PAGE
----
If the designator = 0 = put result in W 
If the designator = 1 = put the result in the file named in the instruction. 

For example: 
RLF 1A,0 The zero instructs the micro to put the result in W. 
RLF 1A,1 The 1 instructs the micro to put the result in file 1A. 

DIRECT ADDRESSING - See also "Look Down A Table." 
Direct addressing is straightforward. E.g: the address (of a file) is given after the instruction. INCF 0C,1 
Program Memory cannot be read directly or altered. In other words there is no instruction to "read the instruction or data at a particular address." 

DISPLAY TABLE   - See Conversion Table 

DIVISION 
Simple division such as halving a number can be carried out by the RRF instruction. Shifting a value to the right halves the value but does not take into account any fractions (such as remainders). Successive RRF's divide by 4, 8, sixteen etc. 
To divide by other numbers, a successive subtraction is performed. 

               SUBWF subtracts W from literal - NOT literal from W. 
               SUBWF subtracts W from a file. 
To find when a file is zero (or below zero), the next instruction must see if a borrow occurred. 

Status file (03), bit 0 is the carry flag. 
C = 1 = SET = NO Borrow 
C = 0 = CLEAR = Borrow. 
Each time a subtraction takes place, another "count" file is incremented.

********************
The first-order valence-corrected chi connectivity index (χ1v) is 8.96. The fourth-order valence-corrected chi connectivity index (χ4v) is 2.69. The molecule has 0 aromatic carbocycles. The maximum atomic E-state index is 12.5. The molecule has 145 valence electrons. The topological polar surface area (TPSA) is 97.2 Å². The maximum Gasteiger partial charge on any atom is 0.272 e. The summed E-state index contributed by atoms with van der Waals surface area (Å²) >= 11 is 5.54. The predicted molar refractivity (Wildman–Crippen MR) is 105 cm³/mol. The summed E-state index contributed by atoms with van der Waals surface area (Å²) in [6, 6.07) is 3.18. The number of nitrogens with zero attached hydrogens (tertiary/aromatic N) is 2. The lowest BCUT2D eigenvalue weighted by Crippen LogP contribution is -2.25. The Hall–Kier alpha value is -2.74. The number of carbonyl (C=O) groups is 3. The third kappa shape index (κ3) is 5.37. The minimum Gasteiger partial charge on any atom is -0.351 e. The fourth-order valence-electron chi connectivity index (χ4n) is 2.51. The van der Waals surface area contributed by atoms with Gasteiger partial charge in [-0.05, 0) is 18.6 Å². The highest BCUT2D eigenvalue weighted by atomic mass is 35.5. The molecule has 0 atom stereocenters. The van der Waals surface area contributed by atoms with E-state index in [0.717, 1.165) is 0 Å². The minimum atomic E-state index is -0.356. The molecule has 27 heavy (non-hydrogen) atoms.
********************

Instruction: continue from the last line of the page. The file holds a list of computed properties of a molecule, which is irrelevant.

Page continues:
E.g: File 1A contains a large, unknown value. Divide file 1A by 7. 

              MOVLW 07          ;put divider into W 
Div1        SUBWF 1A,0       ;SUBtract 7 from 1A 
              BTFSS 03,0         ;Test for borrow 
              RETURN              ;Borrow occurred 
              INCF 1B,1            ;INC "count" file 
              GOTO Div1 

File 1B will contain the "count" value. 
count x 7 + remainder = value in file 1A 

DOUBLE  - See also SHIFTING 
Shifting a value to the left doubles it. See RLF instruction in the Instruction Set. 

EEPROM 
Electrically Erasable, Programmable, Read-Only Memory. Data stored in EEPROM is permanent and is not lost when power is removed. 
The '508A does NOT have an on-board EEPROM for storing values. You can store values in the files. We have suggested files 0C, 0D, 0E, 0F, 10h, 11h, 12h, 13h, 14h, 15h, 16h, 17h, 18h, 19h, can be used for your own programs, while files 1A to 1F are used in the library of routines for storing values or for particular routines. For instance, files 1E and 1F are used for storing "flag" values such as "0" or "1" to indicate if a button has been pressed for the first time, and files 1A, 1B, 1C and 1D are used in delay routines.  

END 
This is called a pseudo instruction. It tells the assembler that the program being assembled, is over. The instruction END must be placed at the end of your program to inform the assembler that it has reached the end of your program. 

ENDLESS LOOP 
A loop with no exit. When fault-finding a program it is handy to know exactly how far the micro has advanced through the instructions. There is no point in putting a "Halt" instruction in the program (which the PIC does not have) as you will not know if the micro is in the loop or somewhere else. 
The answer is to put a GOTO Beep1 instruction in the program and the micro will beep when it gets to the "loop." 
See Beep1 and Beep2 under "SOUNDS." 

If you want to put a "loop" or "Halt" or "end" instruction in your program, the line(s) of code can be:

Loop      GOTO Loop
or
Loop       NOP
              GOTO Loop

If the Watchdog Timer has been activated, the micro will come out of the loop after a few hundred milliseconds.